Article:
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Author Topic: What is Ransomware and it Targets to Whom?  (Read 647 times)


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What is Ransomware and it Targets to Whom?
« on: July 31, 2017, 12:46:13 PM »
Lockouts happen. Many of you cannot remember your passwords, forget your keys, or sometimes, someone else locks you out. Lockouts have been happening a lot across a number of phones and computers in the present digital age and powerful malware (malicious software) variant, called ransomware are responsible for these lockouts. Ransomware get their way into your phone or computer to encrypt (lock) your data so that their designers can demand a ransom in lieu of giving your data back to you.

Modern day ransomware has gone beyond locking your data and devices. Today, ransomware may lock your hospitals and hotel doors, force friends to turn on each other for infection. It seems that this threat will continue to practice an increase in the volume and types of victims & devices and it doesn’t seem that it will slow down anytime soon. Ransomware writers are focusing on evolving their strategies to reach new targets every day. Let’s
And it’s not planning on slowing down anytime soon, as this threat continues to experience a steady increase in volume of victims, types of victims, and kinds of devices compromised as it evolves its strategy to reach new targets each day. Before delving into the threat’s evolution, let’s put some efforts to find out what exactly makes ransomware tick.

What is ransomware

Ransomware belongs to the category of malware which infects a device to encrypt the data stored on it and lock it so that it can trade with the owner to pay a ransom (typically demanded in Bitcoin) to provide them decryption key to free their data and device. A ransom attack may prevent you from opening your files, or running certain applications, or using your mobile device and computer. Or, it may lock down your documents, personal data like photos, videos and holding their hostage until you pay up the ransom. Ransomware do so in all shapes and sizes. Multiple distinguished ransomware strains have been documented and all of them are slightly unique in how they lock victim’s data and devices, what and when they demand.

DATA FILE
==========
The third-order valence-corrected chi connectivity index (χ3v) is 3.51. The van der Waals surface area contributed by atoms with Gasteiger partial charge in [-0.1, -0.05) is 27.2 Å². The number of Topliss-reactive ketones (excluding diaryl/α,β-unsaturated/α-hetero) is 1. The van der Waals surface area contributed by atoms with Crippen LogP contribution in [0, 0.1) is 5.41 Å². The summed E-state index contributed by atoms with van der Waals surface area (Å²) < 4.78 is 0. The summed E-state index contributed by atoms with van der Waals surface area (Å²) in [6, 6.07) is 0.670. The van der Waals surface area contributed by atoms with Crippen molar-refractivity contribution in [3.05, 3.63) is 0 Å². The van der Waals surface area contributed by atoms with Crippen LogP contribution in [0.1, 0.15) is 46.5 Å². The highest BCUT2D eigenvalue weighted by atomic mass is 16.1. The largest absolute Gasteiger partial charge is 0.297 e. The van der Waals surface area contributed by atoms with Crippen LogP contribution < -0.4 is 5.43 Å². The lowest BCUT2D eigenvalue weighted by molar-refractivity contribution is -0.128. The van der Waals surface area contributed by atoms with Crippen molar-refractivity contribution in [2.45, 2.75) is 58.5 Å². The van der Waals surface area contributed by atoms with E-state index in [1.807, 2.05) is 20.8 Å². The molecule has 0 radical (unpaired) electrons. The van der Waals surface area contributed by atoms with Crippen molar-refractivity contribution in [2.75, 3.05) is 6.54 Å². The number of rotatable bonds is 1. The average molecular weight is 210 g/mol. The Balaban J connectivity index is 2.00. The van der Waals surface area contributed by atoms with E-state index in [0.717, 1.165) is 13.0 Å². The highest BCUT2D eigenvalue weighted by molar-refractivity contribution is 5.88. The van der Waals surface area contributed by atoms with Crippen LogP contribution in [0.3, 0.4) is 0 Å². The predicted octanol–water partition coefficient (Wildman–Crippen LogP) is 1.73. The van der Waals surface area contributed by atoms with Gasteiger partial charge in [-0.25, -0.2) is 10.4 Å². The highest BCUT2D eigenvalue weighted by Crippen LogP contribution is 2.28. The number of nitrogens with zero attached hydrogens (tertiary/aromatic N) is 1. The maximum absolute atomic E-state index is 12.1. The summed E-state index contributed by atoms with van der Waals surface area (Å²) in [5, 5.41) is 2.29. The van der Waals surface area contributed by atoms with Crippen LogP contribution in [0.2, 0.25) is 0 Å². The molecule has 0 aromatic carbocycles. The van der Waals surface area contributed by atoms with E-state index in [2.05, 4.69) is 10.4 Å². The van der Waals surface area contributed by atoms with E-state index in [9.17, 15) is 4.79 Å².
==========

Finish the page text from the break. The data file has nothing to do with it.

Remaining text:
How ransomware has evolved

There are more than one ways the threat has evolved. For starters, ransomware used to specifically come in the form of an email attachment, as users unknowingly visit infected websites (drive-by downloads) and clicked on phony email attachments. In this way, users used to download ransomware. But with the passing time, the cyberthreat has compromised mobile apps, digital advertisements, and websites. Ransomware has tailored itself to vulnerabilities within specific devices.

Ransomware has grown to be rampant and cybercriminals everywhere are trying to get their hands on this threat as it has proven time and time again to be effective and it may even be sold across the Dark Web in the form of ransomware-as-a-service (RaaS) portals.

It targets whom

Ransomwares are going after who these days?

Hospitals are the most saddening and biggest target for ransomware attacks. It has been witnessed over and over again that health organizations and hospitals have been featured as the threat’s latest victim. To get their systems back up, health organizations and hospitals have been forked over mounds of Bitcoins. The critical nature of hospital’s infrastructure is the reason why they are ransomware’s most wanted. Cybercriminals know that if hospital data is inaccessible, it may be a matter of life or death so they’re banking on it.

The increasing dependency on the mobile devices is making them the target of ransom attack. Every mobile user is storing more and more personal data than ever on their mobile and this fact makes them perfect for the hackers and attackers to extort in exchange of your data and device for their personal profit. Attackers and hackers try to trick users into downloading the programs laced with ransom after making their mobile apps compromised. Once the user is tricked into download ransomware, the infection encrypts user’s data and device and demands the victim to pay ransom to get back the access.
Government offices (the DMV, police stations, etc.) hold a plethora of very personal and critical data in their hands that is why they’re another hot spot for a ransomware attack. Cybercriminals are well aware of this fact that rather than wait out to conduct a proper counter-attack, these organizations has to be operational almost all instants of a day so it is more likely that they will pay the ransom in hopes of getting locked out or encrypted data back.
You may find ransomware a little scary, but there is no need of fearing about them. Some tips are given below which will make this infection less intimidating. For starters, it is suggested that backup your files so that even if a ransomware attack encounters, you can restore the data from the backup after wiping your disk drive clean.

Use a browser protection service because a lot of ransomware attacks encounter via a compromised website. A browser protection service will let you know if links are malicious.

Use decryption tools if you do find yourself infected. Don’t pay Ransom to free your data.

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What is Ransomware and it Targets to Whom?
« on: July 31, 2017, 12:46:13 PM »


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